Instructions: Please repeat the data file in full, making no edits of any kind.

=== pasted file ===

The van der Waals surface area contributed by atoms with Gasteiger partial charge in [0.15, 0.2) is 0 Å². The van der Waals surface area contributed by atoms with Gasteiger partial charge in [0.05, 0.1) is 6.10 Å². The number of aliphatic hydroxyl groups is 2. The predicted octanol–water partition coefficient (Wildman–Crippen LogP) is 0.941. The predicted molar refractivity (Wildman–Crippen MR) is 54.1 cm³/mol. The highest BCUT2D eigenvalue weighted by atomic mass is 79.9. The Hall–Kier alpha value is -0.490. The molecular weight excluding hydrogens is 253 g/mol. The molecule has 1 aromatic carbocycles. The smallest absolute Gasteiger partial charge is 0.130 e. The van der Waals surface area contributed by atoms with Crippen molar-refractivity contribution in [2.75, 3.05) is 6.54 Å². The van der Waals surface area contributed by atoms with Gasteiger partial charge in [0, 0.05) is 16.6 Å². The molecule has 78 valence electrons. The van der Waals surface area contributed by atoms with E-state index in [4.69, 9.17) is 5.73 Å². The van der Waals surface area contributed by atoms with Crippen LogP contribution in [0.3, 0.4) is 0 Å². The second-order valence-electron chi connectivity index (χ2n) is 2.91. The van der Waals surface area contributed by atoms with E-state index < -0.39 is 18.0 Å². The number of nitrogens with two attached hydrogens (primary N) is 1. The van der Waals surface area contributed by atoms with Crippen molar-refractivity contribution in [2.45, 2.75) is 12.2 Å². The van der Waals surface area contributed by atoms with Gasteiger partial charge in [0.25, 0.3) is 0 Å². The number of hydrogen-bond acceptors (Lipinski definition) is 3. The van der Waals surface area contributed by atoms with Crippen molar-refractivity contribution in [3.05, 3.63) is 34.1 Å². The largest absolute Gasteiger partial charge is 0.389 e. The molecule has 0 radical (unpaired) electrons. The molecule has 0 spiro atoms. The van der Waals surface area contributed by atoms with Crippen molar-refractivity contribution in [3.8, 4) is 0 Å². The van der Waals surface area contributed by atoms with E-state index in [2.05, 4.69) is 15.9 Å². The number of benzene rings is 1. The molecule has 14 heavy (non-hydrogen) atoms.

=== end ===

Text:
The van der Waals surface area contributed by atoms with Gasteiger partial charge in [0.15, 0.2) is 0 Å². The van der Waals surface area contributed by atoms with Gasteiger partial charge in [0.05, 0.1) is 6.10 Å². The number of aliphatic hydroxyl groups is 2. The predicted octanol–water partition coefficient (Wildman–Crippen LogP) is 0.941. The predicted molar refractivity (Wildman–Crippen MR) is 54.1 cm³/mol. The highest BCUT2D eigenvalue weighted by atomic mass is 79.9. The Hall–Kier alpha value is -0.490. The molecular weight excluding hydrogens is 253 g/mol. The molecule has 1 aromatic carbocycles. The smallest absolute Gasteiger partial charge is 0.130 e. The van der Waals surface area contributed by atoms with Crippen molar-refractivity contribution in [2.75, 3.05) is 6.54 Å². The van der Waals surface area contributed by atoms with Gasteiger partial charge in [0, 0.05) is 16.6 Å². The molecule has 78 valence electrons. The van der Waals surface area contributed by atoms with E-state index in [4.69, 9.17) is 5.73 Å². The van der Waals surface area contributed by atoms with Crippen LogP contribution in [0.3, 0.4) is 0 Å². The second-order valence-electron chi connectivity index (χ2n) is 2.91. The van der Waals surface area contributed by atoms with E-state index < -0.39 is 18.0 Å². The number of nitrogens with two attached hydrogens (primary N) is 1. The van der Waals surface area contributed by atoms with Crippen molar-refractivity contribution in [2.45, 2.75) is 12.2 Å². The van der Waals surface area contributed by atoms with Gasteiger partial charge in [0.25, 0.3) is 0 Å². The number of hydrogen-bond acceptors (Lipinski definition) is 3. The van der Waals surface area contributed by atoms with Crippen molar-refractivity contribution in [3.05, 3.63) is 34.1 Å². The largest absolute Gasteiger partial charge is 0.389 e. The molecule has 0 radical (unpaired) electrons. The molecule has 0 spiro atoms. The van der Waals surface area contributed by atoms with Crippen molar-refractivity contribution in [3.8, 4) is 0 Å². The van der Waals surface area contributed by atoms with E-state index in [2.05, 4.69) is 15.9 Å². The number of benzene rings is 1. The molecule has 14 heavy (non-hydrogen) atoms.